Cultural differences in social learning spaces: exploring difference

A world without barriers: that’s what the internet brings us. We are networked in every aspect of our lives and come together in social learning spaces for work, for pleasure and for no good reason at all. We are addicted to social. But whilst the boundaries of geography fall before the all pervasive wifi signal, constraints of culture and behaviour do not. Social learning spaces may bring us together, but they do not make us the same.

Working with global teams in social spaces i’ve noticed differences: differences in how social is deployed and in how people engage in these spaces. I couldn’t quantify how it’s different yet, but i can see it in how willing organisations are to utilise these spaces, in how people engage and the types of engagement. We may work on an assumption that people come together to learn, that social levels the field, but in fact it may just make our differences more apparent. Notions of ‘formal’ and ‘informal’ may vary, as well as ideas of what behaviour and level of disclosure is appropriate in each type of space. This tends to be particularly apparent around gender differences, i guess because in some cultures women have more of a voice than in others. In these situations, social spaces can be liberating, giving a more equal voice to everyone.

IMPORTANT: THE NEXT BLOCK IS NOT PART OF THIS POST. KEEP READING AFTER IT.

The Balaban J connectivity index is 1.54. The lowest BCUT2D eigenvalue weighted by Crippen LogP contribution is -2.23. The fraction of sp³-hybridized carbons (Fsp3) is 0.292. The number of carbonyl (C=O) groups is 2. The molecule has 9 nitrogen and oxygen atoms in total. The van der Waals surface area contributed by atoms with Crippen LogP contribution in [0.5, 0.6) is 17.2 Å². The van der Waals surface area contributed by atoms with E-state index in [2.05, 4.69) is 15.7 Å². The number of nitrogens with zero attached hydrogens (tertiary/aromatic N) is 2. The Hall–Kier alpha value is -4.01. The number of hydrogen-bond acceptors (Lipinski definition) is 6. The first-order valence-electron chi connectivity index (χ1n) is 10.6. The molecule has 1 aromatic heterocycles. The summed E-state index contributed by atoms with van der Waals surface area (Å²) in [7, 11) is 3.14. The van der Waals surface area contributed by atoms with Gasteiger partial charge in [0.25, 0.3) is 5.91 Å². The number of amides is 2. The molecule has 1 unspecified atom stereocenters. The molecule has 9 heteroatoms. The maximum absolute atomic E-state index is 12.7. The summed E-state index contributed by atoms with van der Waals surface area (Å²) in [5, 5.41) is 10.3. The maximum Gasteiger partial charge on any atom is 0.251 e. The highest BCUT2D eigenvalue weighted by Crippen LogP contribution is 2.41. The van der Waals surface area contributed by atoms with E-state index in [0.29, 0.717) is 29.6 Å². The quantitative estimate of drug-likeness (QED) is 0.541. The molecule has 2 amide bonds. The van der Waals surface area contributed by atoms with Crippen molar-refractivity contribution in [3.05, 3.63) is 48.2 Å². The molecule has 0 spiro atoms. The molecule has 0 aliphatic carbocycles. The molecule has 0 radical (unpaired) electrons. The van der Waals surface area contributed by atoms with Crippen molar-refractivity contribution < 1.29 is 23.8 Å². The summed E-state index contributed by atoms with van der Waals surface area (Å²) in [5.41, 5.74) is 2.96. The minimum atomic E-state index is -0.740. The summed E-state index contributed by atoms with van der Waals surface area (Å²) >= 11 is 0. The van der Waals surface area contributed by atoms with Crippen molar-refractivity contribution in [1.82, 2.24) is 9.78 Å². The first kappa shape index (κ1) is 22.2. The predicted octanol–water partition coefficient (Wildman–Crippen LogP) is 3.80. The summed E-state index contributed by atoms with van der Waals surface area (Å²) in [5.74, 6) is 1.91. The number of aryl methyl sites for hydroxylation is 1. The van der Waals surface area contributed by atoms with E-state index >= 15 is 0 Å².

Social learning communities can be liberating, but also oppressive if we are not careful: we are not immune to the behaviours of bullying or ridicule that exist in the real world, and i’ve certainly observed overt hostility based on historical differences between countries and regions. I suppose it should be no surprise that not everything smells of roses in the social world.

It feels worth exploring this issue further, looking for evidence of how utilisation and engagement differs in different regions and possible impacts in behaviours demonstrated in forums and community spaces. If we understand the cultural backdrop better, if we understand more about where the differences or challenges may lie, we will at least approach these spaces with our eyes open.

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About Julian Stodd

A learning and development professional specialising in e-learning and learning technology.
This entry was posted in Challenge, Collaboration, Community, Culture, Difference, Diversity, Edgelands, Engagement, Identity, Inclusivity, Learning, Social Learning and tagged , , . Bookmark the permalink.

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